"Nothing of him that doth fade/but doth suffer a sea-change into something rich and strange." -- Ariel's song from "The Tempest", Act I scene ii
My thesis is a series of illustrations for William Shakespeare's "The Tempest", using text from both the play and E. Nesbit's "The Children's Shakespeare" (1900). The illustrations embrace the meta-theatrical aspects of the play, as well as its themes around leaving, returning to, and creating a home. The troupe of players in my illustrations and the stages and sets around them are all drawn from my hometown of Plainfield, New Hampshire, the village of Meriden within it, and its historical connection to the neighboring Cornish Arts Colony. Plainfield has a rich history of theater, including a hand-painted stage set in the town hall created by Maxfield Parrish. This appreciation for theater transcends time, and my use of both local historical figures as well as the people I grew up knowing as models for the players is a nod to this.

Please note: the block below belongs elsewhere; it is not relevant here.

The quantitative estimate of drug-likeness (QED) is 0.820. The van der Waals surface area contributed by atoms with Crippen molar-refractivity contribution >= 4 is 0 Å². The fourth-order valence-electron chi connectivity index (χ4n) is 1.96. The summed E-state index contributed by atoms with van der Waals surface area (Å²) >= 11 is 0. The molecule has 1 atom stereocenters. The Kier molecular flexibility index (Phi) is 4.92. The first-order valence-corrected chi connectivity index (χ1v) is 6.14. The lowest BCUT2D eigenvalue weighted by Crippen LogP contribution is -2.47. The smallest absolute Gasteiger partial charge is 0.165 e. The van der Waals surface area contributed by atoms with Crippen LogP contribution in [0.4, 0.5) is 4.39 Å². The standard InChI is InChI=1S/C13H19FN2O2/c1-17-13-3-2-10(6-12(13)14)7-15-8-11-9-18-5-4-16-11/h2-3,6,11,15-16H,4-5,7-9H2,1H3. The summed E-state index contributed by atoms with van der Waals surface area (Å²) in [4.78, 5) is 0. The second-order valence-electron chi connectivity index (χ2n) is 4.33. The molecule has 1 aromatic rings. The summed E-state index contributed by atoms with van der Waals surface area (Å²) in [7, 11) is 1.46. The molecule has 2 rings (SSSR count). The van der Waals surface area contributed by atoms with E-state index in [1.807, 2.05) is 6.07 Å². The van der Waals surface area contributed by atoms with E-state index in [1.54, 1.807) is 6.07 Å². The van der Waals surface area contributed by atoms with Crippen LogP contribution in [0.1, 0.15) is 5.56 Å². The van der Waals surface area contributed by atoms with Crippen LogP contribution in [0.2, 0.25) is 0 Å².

The subject was initially chosen as a way of saying goodbye, and dealing with my sense of placelessness as I prepared to graduate with no intention of ever living in Meriden again. These illustrations have undergone several sea-changes as I explored the history of the town, fell down some unexpected rabbit holes, and eventually, due to the COVID-19 pandemic, had to return to my childhood home.